Corn Palaces & Butter Queens:
A History of Crop Art & Dairy Sculpture
by Pamela Simpson
NA6750 .A2 U6 2012
New Arrivals, 2nd floor
When I was younger, I had the [mis?]fortunate of taking a cross-country road trip with my family. We usually went to the east because of family, but this time, we headed towards the Left Coast. We ended up covering a lot of ground on our way out to Wyoming. One of the places that we stopped: the Corn Palace in Mitchell, SD. I can’t say that I understood the significance then, but with this week’s New Stuff Tuesday, I have a better idea and appreciation for it.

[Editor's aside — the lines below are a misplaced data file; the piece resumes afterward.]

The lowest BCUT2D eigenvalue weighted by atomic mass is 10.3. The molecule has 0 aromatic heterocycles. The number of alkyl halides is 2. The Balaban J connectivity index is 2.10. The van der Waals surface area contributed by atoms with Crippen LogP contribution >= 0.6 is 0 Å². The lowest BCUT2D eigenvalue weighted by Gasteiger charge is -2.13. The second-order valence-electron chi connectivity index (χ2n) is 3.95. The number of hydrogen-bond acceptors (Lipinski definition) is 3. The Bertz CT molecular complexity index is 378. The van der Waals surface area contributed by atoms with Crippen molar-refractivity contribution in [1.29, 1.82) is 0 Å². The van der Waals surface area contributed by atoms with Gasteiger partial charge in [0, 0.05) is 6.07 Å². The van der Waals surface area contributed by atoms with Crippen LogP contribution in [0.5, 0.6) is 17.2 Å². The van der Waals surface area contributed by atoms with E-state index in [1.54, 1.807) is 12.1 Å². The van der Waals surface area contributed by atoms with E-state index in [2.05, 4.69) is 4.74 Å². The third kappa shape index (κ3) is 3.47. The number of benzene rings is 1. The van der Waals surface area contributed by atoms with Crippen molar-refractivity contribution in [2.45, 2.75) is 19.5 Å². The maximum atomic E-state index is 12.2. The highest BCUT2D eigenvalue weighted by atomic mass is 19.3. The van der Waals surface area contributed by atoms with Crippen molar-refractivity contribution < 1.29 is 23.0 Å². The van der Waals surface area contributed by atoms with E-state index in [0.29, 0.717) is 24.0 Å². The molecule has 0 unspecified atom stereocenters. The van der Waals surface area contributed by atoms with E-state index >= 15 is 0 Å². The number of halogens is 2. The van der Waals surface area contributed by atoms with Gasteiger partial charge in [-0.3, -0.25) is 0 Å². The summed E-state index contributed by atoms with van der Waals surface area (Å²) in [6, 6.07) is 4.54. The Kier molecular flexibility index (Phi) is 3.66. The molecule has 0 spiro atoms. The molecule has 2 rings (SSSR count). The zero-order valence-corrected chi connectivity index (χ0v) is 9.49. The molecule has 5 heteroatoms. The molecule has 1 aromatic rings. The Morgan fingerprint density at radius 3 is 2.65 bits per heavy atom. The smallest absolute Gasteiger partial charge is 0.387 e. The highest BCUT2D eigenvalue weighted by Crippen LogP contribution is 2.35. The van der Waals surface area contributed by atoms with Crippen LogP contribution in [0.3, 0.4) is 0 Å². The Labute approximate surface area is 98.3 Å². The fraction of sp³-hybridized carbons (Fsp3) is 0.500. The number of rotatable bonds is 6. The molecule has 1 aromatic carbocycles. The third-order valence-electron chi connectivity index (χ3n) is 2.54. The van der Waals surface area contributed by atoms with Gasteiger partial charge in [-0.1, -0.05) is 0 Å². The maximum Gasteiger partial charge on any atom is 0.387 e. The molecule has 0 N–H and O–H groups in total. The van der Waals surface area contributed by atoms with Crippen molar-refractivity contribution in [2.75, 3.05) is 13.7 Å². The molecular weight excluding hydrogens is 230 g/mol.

Simpson, a longtime professor from Washington and Lee University, details the seemingly bizarre practices of the incorporation of food into art and architecture in the late nineteenth and early twentieth centuries. The use of grains and other foodstuffs displayed the bounties of the region’s soils and thus the country’s superiority as an agricultural powerhouse. The author describes the art forms themselves, as well as in the context of the time period, with events like the World’s Fair going on. Peppered with photographs of the quirky yet impressive works, Simpson provides excellent insight into an interesting part of American art history.